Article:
- Ananta or Shesha
- All cultures
Symbol of Rebirth and Renewal:
- In ancient Egypt, the ouroboros, a snake eating its tail, symbolized cyclical renewal, eternity, and the continuity of life and death.
- In ancient Greek mythology, snakes were associated with Asclepius, the god of medicine, representing healing and renewal.
Symbol of Transformation:
- The shedding of a snake’s skin has been interpreted as a symbol of transformation, regeneration, and rebirth in various cultures.
- In Hinduism, the serpent Ananta-Shesha symbolizes time, transformation, and the infinite.
Guardians and Protectors:
- Snakes were often revered as protective deities or guardians. In Aztec mythology, the feathered serpent god Quetzalcoatl was considered a benevolent deity associated with wisdom and life.
- In Chinese mythology, the snake is one of the twelve zodiac animals and is associated with intelligence and protection.
Symbol of Fertility:
- In some cultures, snakes were linked to fertility and sexual vitality. This is evident in the ancient Minoan civilization, where snake imagery is associated with goddesses and fertility rites.
Representation of Dualities:
- Snakes often represent dualities such as life and death, good and evil, and creation and destruction.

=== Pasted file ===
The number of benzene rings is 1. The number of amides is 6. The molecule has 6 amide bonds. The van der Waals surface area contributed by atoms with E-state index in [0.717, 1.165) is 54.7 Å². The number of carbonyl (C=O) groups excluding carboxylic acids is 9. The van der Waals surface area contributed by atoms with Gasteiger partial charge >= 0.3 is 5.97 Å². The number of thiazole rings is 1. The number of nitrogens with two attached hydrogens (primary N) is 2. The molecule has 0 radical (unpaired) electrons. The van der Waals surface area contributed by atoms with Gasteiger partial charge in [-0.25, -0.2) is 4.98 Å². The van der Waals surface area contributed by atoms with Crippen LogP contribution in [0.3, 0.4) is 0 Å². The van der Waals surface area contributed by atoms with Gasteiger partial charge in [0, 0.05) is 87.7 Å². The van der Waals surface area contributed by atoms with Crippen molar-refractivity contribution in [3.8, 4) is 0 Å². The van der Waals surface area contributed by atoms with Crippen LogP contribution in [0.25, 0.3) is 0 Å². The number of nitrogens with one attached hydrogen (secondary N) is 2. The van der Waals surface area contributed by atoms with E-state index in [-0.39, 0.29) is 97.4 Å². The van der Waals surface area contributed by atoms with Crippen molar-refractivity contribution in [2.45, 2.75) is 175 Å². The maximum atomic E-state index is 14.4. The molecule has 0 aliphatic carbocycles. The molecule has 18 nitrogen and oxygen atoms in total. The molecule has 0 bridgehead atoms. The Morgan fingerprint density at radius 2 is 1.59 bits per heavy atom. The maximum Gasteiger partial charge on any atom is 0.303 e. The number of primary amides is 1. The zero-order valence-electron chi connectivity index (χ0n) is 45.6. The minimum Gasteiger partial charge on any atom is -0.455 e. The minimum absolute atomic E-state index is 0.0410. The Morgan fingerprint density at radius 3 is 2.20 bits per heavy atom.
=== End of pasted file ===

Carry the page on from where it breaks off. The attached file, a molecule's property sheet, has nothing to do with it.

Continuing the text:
- In Norse mythology, the serpent Jormungandr represents chaos and is a force of destruction, while in other cultures, snakes may symbolize balance and harmony.
Cultural and Religious Icons:
- In various Native American cultures, snakes are spiritual animals associated with healing and vision quests.
- In Judeo-Christian traditions, the snake is famously linked to the story of Adam and Eve, symbolizing temptation and the fall of humanity.
Divination and Oracles:
- Snakes were sometimes considered messengers between the earthly and spiritual realms, and their behavior was interpreted for divination purposes.
- The ancient Greeks believed that snakes could convey messages from the underworld, and their movements were analyzed for predictions.
Symbol of Power and Authority:
- In some cultures, rulers and leaders used snake imagery to convey power and authority. The Aztecs, for example, adorned their leaders with snake symbols to signify divine connections.
human weaponry and control, embodying the power and mystery of the natural world, and often serving as a symbol of chaos and untamed nature.
The serpent from Adam and Eve
- The serpent is one of the Elohim
- The serpent had 2 arms and 2 legs
- One who knows, one who has profound knowledge